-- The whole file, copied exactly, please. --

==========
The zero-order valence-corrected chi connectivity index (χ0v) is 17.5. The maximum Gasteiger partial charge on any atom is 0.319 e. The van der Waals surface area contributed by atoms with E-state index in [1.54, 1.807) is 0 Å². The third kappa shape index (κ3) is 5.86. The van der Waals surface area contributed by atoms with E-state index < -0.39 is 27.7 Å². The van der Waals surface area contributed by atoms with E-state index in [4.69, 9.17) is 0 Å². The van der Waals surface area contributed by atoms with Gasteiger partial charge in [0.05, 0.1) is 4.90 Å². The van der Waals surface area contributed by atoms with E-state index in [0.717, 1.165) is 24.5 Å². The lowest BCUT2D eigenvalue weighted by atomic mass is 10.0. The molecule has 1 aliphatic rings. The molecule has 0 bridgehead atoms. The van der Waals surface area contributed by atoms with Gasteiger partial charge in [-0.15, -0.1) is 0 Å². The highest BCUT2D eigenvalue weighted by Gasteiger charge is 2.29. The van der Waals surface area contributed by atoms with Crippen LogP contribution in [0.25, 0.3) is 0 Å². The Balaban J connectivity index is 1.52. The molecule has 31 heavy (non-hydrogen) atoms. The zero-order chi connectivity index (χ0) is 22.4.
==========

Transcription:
The zero-order valence-corrected chi connectivity index (χ0v) is 17.5. The maximum Gasteiger partial charge on any atom is 0.319 e. The van der Waals surface area contributed by atoms with E-state index in [1.54, 1.807) is 0 Å². The third kappa shape index (κ3) is 5.86. The van der Waals surface area contributed by atoms with E-state index < -0.39 is 27.7 Å². The van der Waals surface area contributed by atoms with E-state index in [4.69, 9.17) is 0 Å². The van der Waals surface area contributed by atoms with Gasteiger partial charge in [0.05, 0.1) is 4.90 Å². The van der Waals surface area contributed by atoms with E-state index in [0.717, 1.165) is 24.5 Å². The lowest BCUT2D eigenvalue weighted by atomic mass is 10.0. The molecule has 1 aliphatic rings. The molecule has 0 bridgehead atoms. The van der Waals surface area contributed by atoms with Gasteiger partial charge in [-0.15, -0.1) is 0 Å². The highest BCUT2D eigenvalue weighted by Gasteiger charge is 2.29. The van der Waals surface area contributed by atoms with Crippen LogP contribution in [0.25, 0.3) is 0 Å². The Balaban J connectivity index is 1.52. The molecule has 31 heavy (non-hydrogen) atoms. The zero-order chi connectivity index (χ0) is 22.4.